Newbie : What is the number Rails adds in images URL, et

I don't agree. If a file has not been updated then the only cost is the time it takes to check the modification date of the file. When you do update files in production the attached timestamp forces browsers to pull the most recent version, which is a good thing.

I've seen plenty of cases where a browser continues to use a cached CSS file after its been updated on the server.

Aaron

Joe Ruby MUDCRAP-CE wrote the following on 21.09.2006 08:33 :

[...]
I don't understand why people are doing all this updating in production
-- that's just bad practice.

Ok, but...
This helps when you upgrade the production with a new release. The
problem is not the update frequency but only the fact that updates happen.

Lionel.

Joe Ruby MUDCRAP-CE wrote:

Lionel Bouton wrote:
  

Joe Ruby MUDCRAP-CE wrote the following on 21.09.2006 08:33 :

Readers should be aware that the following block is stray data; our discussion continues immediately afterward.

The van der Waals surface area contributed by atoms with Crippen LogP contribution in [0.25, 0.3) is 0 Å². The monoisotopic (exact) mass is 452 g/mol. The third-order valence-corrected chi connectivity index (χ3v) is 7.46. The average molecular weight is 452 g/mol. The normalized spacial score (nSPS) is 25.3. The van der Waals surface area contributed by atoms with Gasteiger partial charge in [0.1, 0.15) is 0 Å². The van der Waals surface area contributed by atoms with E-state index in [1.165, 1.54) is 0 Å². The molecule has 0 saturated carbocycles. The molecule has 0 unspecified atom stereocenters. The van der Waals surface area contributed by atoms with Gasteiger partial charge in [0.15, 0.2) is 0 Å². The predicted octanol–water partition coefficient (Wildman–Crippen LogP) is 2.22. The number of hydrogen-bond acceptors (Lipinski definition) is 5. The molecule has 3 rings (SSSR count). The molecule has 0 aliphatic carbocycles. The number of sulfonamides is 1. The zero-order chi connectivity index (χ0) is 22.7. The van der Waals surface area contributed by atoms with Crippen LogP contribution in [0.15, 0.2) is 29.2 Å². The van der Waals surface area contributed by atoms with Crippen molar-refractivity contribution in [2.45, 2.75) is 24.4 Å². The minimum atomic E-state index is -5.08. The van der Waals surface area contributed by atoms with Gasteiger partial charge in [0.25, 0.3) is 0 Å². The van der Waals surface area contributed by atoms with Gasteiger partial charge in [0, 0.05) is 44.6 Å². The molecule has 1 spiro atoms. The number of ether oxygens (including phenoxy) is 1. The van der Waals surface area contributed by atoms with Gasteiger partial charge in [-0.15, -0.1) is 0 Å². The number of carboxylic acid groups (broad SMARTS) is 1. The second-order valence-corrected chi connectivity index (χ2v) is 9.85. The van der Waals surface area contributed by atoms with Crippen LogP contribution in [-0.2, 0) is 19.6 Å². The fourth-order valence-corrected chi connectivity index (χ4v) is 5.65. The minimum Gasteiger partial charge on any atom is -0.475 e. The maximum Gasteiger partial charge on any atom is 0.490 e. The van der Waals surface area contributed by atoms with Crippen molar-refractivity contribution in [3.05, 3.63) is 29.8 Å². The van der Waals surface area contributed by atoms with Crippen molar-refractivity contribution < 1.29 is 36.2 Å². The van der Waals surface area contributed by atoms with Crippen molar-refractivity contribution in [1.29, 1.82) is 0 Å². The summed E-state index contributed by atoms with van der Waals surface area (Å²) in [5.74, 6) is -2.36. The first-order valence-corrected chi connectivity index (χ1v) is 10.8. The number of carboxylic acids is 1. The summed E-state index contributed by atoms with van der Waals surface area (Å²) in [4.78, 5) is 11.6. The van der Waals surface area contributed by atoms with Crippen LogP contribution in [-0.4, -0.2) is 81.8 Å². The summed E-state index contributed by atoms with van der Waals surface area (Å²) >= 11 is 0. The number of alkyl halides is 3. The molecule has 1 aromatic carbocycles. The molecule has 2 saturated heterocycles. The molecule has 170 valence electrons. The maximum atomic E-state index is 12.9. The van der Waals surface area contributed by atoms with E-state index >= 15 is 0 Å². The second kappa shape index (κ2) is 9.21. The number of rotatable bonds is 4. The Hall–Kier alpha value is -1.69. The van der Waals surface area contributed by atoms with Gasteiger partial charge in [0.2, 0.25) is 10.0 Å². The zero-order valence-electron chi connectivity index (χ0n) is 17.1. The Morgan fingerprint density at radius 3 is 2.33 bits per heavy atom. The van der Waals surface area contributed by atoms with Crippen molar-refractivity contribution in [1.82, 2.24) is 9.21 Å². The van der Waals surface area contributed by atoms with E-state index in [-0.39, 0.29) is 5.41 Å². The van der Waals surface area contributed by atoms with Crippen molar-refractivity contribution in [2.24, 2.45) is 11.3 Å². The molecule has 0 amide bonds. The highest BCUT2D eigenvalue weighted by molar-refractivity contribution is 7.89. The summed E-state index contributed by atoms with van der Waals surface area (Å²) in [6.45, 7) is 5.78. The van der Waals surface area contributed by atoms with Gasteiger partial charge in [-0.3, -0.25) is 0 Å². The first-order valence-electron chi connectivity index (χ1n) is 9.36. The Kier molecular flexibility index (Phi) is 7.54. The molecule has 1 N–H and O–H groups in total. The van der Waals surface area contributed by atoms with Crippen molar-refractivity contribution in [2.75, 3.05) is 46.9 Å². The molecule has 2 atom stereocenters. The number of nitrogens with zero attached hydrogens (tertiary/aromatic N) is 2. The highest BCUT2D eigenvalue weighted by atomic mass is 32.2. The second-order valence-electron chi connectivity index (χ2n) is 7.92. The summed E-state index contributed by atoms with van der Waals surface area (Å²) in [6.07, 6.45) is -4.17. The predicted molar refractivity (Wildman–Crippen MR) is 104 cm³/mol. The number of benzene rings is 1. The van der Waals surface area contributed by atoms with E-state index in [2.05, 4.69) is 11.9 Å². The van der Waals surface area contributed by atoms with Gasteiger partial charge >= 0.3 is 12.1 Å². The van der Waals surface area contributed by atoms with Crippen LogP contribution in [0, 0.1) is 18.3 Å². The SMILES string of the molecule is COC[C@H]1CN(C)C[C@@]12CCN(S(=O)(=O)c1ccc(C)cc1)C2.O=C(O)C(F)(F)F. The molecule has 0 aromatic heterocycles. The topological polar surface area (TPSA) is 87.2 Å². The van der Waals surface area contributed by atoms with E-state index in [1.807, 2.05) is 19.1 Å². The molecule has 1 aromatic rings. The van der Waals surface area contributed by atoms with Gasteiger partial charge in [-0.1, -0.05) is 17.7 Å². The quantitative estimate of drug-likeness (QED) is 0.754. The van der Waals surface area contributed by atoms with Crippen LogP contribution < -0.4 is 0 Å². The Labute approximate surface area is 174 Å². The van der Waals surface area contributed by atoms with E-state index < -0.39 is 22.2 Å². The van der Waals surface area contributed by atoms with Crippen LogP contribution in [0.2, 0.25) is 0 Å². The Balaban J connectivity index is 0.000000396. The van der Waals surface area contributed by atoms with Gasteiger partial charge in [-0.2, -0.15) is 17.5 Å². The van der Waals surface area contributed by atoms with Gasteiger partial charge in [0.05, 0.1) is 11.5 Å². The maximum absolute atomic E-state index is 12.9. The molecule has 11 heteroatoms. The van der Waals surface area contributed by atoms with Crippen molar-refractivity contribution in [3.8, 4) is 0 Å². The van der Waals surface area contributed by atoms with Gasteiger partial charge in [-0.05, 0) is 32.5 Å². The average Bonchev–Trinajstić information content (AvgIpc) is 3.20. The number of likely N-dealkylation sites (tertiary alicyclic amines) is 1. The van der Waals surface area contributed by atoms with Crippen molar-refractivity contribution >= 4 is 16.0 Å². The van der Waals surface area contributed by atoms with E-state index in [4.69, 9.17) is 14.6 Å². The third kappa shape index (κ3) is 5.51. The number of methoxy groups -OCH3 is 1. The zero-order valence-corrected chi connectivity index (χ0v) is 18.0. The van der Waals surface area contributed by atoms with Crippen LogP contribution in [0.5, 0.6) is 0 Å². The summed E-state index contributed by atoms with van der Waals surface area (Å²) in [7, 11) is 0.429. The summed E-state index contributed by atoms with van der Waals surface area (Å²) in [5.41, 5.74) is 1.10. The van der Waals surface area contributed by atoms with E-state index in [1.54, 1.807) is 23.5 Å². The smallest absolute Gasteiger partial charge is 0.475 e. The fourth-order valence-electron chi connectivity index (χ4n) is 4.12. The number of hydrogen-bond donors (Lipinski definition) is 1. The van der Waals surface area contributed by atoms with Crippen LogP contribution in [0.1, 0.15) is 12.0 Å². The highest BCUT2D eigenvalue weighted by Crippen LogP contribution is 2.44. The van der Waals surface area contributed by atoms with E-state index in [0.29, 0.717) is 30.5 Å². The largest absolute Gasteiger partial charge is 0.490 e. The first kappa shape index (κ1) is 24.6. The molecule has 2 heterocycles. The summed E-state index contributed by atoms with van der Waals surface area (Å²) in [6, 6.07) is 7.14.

[...]
I don't understand why people are doing all this updating in production -- that's just bad practice.
      

Ok, but...
This helps when you upgrade the production with a new release. The
problem is not the update frequency but only the fact that updates happen.
    
Sure, but how bad is the browser caching problem? It seems like it usually takes (me) not more than a couple of reloads to grab the latest version from the server.

Joe

On the other hand, how bad is the 'bad URL' problem? It should be fine if the URL is a bit dirty since Rails creates it itself.. and the problem is not a user like YOU who does the refresh. It is users who don't know that they could/ should. Rails ensures that loading updated resources is the responsibility of the browser. But, it seems we may end up disagreeing on this issue :slight_smile:

Cheers
Mohit.